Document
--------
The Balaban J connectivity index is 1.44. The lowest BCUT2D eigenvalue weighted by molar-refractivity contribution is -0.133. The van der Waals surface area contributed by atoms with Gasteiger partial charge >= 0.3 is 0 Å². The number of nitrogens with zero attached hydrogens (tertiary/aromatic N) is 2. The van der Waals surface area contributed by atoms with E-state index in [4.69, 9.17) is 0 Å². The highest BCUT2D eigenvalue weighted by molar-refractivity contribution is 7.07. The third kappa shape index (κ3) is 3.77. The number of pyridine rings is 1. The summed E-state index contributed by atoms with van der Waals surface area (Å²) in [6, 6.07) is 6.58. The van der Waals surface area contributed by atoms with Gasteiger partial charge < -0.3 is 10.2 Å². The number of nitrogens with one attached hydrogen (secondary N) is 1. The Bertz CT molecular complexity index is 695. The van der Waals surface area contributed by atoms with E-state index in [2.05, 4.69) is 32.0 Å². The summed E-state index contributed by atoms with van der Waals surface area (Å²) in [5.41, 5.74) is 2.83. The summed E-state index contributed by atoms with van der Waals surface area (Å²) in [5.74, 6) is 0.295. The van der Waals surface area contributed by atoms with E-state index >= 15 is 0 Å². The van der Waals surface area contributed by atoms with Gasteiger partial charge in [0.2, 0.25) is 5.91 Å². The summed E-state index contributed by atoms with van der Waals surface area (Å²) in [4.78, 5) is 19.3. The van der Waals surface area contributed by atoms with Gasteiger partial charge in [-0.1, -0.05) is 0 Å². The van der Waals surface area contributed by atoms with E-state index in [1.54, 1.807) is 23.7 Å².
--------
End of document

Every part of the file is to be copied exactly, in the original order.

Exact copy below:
The Balaban J connectivity index is 1.44. The lowest BCUT2D eigenvalue weighted by molar-refractivity contribution is -0.133. The van der Waals surface area contributed by atoms with Gasteiger partial charge >= 0.3 is 0 Å². The number of nitrogens with zero attached hydrogens (tertiary/aromatic N) is 2. The van der Waals surface area contributed by atoms with E-state index in [4.69, 9.17) is 0 Å². The highest BCUT2D eigenvalue weighted by molar-refractivity contribution is 7.07. The third kappa shape index (κ3) is 3.77. The number of pyridine rings is 1. The summed E-state index contributed by atoms with van der Waals surface area (Å²) in [6, 6.07) is 6.58. The van der Waals surface area contributed by atoms with Gasteiger partial charge < -0.3 is 10.2 Å². The number of nitrogens with one attached hydrogen (secondary N) is 1. The Bertz CT molecular complexity index is 695. The van der Waals surface area contributed by atoms with E-state index in [2.05, 4.69) is 32.0 Å². The summed E-state index contributed by atoms with van der Waals surface area (Å²) in [5.41, 5.74) is 2.83. The summed E-state index contributed by atoms with van der Waals surface area (Å²) in [5.74, 6) is 0.295. The van der Waals surface area contributed by atoms with E-state index >= 15 is 0 Å². The van der Waals surface area contributed by atoms with Gasteiger partial charge in [0.2, 0.25) is 5.91 Å². The summed E-state index contributed by atoms with van der Waals surface area (Å²) in [4.78, 5) is 19.3. The van der Waals surface area contributed by atoms with Gasteiger partial charge in [-0.1, -0.05) is 0 Å². The van der Waals surface area contributed by atoms with E-state index in [1.54, 1.807) is 23.7 Å².